The idea behind ‘Referism‘ is to cease the practice of politicians ‘raiding our pockets’ through taxation in order to fund their grandiose schemes, ones which they probably have not fully ‘costed’ – or ‘thought through’.
If any one of us were to contemplate having work done for us, of whatever nature, the first thing we would request is an estimate or a quote for the works involved – so why don’t we ask the same of our political class where taxation is concerned? After all, are they not ‘working for us’? Are they not ‘contractors’ to the taxpayer? Does not the piper call the tune?
Why do we ‘sit back’ and let our politicians continue extracting from our pockets yet more money to fund a programme that encounters problem after problem purely because they have not ‘thought things through’- and continue to demand payment under the threat of imprisonment if we (the taxpayer or ‘milch cow’) fail to ‘pay up’; or a programme with which the majority of the people disagree?
From FlexCit (Page 374/375) we learn:
…the executive must refer to parliament each year for approval of its budget. Without that, it runs out of money. Our problem – and the nub of all our problems is that this process has become a ritual. No parliament has rejected a budget in living memory, and none is likely to do so. The public, therefore, takes control of the budgets. Every annual budget must be submitted to the people for approval, by means of a referendum. The politicians must put their arguments, and the people must agree, before any government can levy any tax or spend any money in the relevant period. Confronted by government demands for cash, the people have the power to say no. Crucially, though, this system applies nationally as well as locally, giving voters the power to reduce central government taxation. It also enables voters to control spending.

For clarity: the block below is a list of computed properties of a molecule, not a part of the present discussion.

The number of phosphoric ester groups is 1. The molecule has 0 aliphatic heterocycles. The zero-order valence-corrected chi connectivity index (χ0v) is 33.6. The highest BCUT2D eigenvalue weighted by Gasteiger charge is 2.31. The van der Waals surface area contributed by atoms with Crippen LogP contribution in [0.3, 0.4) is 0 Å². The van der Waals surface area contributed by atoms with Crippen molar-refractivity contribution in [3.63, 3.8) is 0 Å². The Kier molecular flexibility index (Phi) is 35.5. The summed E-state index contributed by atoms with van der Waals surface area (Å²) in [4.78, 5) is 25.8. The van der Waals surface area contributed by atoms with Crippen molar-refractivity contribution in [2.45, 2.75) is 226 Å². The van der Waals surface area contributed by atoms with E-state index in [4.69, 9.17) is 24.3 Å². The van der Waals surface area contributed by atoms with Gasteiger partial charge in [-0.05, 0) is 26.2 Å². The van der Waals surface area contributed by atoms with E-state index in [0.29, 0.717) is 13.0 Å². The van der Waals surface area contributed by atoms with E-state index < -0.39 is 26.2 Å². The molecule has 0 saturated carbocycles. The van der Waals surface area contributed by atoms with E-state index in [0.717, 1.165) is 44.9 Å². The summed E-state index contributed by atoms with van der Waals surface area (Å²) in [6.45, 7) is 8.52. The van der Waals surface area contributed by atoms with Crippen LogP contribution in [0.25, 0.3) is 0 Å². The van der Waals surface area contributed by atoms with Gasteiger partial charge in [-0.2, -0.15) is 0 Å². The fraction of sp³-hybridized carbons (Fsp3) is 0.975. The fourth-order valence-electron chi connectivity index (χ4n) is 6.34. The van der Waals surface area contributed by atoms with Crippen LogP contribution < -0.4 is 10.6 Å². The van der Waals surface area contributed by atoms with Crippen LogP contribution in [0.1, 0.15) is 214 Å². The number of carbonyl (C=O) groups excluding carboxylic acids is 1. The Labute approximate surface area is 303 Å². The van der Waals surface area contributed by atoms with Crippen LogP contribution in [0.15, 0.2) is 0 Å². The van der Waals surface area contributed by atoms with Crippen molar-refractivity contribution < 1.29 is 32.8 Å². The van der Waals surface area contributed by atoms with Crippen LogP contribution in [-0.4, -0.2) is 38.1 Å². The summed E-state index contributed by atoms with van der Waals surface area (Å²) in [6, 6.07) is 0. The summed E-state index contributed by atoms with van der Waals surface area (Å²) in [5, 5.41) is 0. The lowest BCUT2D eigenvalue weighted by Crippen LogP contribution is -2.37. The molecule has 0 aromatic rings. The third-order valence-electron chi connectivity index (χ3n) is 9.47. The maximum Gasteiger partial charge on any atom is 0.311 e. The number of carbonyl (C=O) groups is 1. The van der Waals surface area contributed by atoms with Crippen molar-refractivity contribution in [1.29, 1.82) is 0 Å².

The question must then be raised that, were ‘Referism’ possible, do we need an ‘estimate’ or a ‘quote’? It is obvious, to any ‘thinking person’, that there is a big difference twixt an estimate and a quote – the former can be ‘amendable’, while the latter is not. except under ‘exceptional’ circumstances. It is also obvious, to any thinking person, that some aspects of government expenditure are, indeed, difficult to ‘quantify’, regardless of how much forethought is input into the ‘equation’.
Why can there not be two levels of taxation, one local and the other national? The first could cover every item not ceded to national level such as defense, immigration, foreign affairs – to name but three topics . Whether it be national or local taxation, we who provide the monies must be the arbiter on how it is spent; and on what it is spent.
We all complain about taxes and query why this or that has not been done; and what do we pay taxes for – do we not? Politicians expect us to live within our means, so why should not they?
To revert to an earlier question: it matters not whether one receives an estimate or a quote – what is important is that the provider can be halted in their tracks if what is being provided is not that which the client wishes.
There is no point in ‘bringing in’ Referism without the introduction of direct democracy – and if anything would hasten the latter it must surely be the question of the taxpaying electorate being able to control their taxation.
If The Harrogate Agenda is to progress within the minds of the electorate – and thus generate interest in the idea of direct democracy – then is not the question of taxation a starting point?